Networking

Open Shortest Path First (OSPF) Configuration Basics

Open Shortest Path First (OSPF) is widely deployed in networks throughout the world, and its successor OSPFv3 is taking over the same segment with IPv6. Given that, OSPF will be around for some time. The concepts behind both versions of OSPF are very similar. Because of this, only OSPFv2 (IPv4) will be used for examples in this article, in which I’ll go over the basics of OSPF configuration.

OSPF Basics

There are a couple of things that need to be known by every entry level network engineer about OSPF, as it is implemented on Cisco equipment, these include:

  • OSPF (both v2 and v3) has an administrative distance of 110. (This is trusted more than RIP but less than EIGRP).
  • OSPF can be configured into different administrative areas that are used to maintain routing efficiency.
  • A central area 0 (Backbone) must exist in the center of the OSPF network with every other area having a direct connection to this area (either physically or logically [virtual link]).
  • OSPF is a classless protocol and fully supports Virtual Length Subnet Masking [VLSM – with IPv4]).
  • OSPF is standards based (IPv4 – RFC 2328, 5709; IPv6 – RFC5340, 6845, 6860).
  • OSPF advertises routing information via Link State Advertisements (LSA).

For Neighborships

  • OSPF Hello and Dead intervals must match.
  • OSPF Router-ID (RID) must be unique.
  • OSPF Areas must match.
  • OSPF Authentication parameters must match.

For IPv4 Neighborships

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  • OSPF neighbors must be in the same IPv4 subnet

For IPv6 Neighborships

  • OSPF Neighbors DON’T have to be in the same IPv6 prefix range (OSPFv3 uses the link local addresses to communicate).

Configuring OSPFv2 (IPv4)

The typical configuration of OSPF on a Cisco device is rather simple, assuming that the IPv4 addressing has been configured correctly (connecting interface subnet’s match). For the purposes of this example, the topology shown in Figure 1 will be used.

 

ospf

To be thorough for this section, both the IP address configuration and the OSPF configuration steps will be shown. The configuration of R2 is assumed complete for the purposes of this section with a single area of 0 being used.

The first step involves the configuration of the IPv4 addresses on the appropriate interfaces; these are shown below in Table 1.

1 Enter global configuration mode R1#configure terminal
2 Enter interface configuration more for the FastEthernet0/0 interface R1(config)#interface fastetherent0/0
3 Configure the IPv4 Address as specified in Figure 1 R1(config-if)#ip address 20.20.20.1 255.255.255.0
4 Enable the interface R1(config-if)#no shutdown
5 Enter interface configuration more for the FastEthernet0/1 interface R1(config)#interface fastetherent0/1
6 Configure the IPv4 Address as specified in Figure 1 R1(config-if)#ip address 10.10.10.1 255.255.255.0
7 Enable the interface R1(config-if)#no shutdown

 

The second step involves the configuration of the OSPF process on the router and the configuration of the interfaces that will be included in the OSPF process. With OSPFv2 this is typically done by specifying a specific range of IP network addresses using a wildcard mask.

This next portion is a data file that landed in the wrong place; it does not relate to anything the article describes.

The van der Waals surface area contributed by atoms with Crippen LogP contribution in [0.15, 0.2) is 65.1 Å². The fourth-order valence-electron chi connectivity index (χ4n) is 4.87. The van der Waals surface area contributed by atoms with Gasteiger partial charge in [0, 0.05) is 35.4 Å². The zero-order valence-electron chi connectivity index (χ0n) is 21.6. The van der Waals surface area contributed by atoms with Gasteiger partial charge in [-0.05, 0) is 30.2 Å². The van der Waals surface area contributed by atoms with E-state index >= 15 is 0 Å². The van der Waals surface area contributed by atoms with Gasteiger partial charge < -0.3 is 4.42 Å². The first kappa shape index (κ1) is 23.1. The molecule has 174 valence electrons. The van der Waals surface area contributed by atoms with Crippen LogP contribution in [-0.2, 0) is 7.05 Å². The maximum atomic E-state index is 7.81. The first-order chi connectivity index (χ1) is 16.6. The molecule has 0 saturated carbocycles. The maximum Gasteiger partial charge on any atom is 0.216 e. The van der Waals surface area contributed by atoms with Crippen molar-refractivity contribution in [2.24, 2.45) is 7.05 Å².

8 Enter OSPF router configuration modeNote: For this example a process-id of ‘10’ is used R1(config-if)#router ospf 10
9 Configure a network range that will specify the interfaces to be included within the OSPF process.Note: This matches all interfaces that would have an IP address assigned between 10.10.10.0 and 10.10.10.255. R1(config-router)#network 10.10.10.0 0.0.0.255 area 0
10 Configure a network range that will specify the interfaces to be included within the OSPF processNote: This matches all interfaces that would have an IP Address assigned between 20.20.20.0 and 20.20.20.255 R1(config-router)#network 20.20.20.0 0.0.0.255 area 0

 

This completes the configuration that would be required on R1 to have the neighborship between R1 and R2 established. Often the biggest hurdle for those new to networking (and Cisco networking specifically) is the logic behind a wildcard netmask. A wildcard netmask basically works in the opposite way that a common subnet mask does. A common subnet mask is used to mask the network and subnetwork bits from the host bits, e.g. 10.10.10.0 255.255.255.0. The first 24 bits are masked off for network and subnetwork bits while the eight remaining are used for host address space. In this case, the network and subnetwork bits do not change for any of the hosts within the same network (broadcast domain). A wildcard mask is used to mask the part of the address that is permitted to change (basically the opposite of what was just described) – e.g., 10.10.10.0 0.0.0.255 will match all addresses that start with 10.10.10 and the fourth octet (the last eight bits) can be any value.

It is very common for many people getting into Cisco networking (especially those new to networking) to wonder why engineers don’t just implement Cisco’s Enhanced Interior Gateway Routing Protocol (EIGRP), as it can be considerably easier to configure. The basic answer to this is that EIGRP is Cisco proprietary, and it is not supported across vendors. This isn’t a problem if the company is small enough or has committed to a complete Cisco solution, but if the company is very large and is not Cisco-centric, a standard basic solution like OSPF works across various vendors products.

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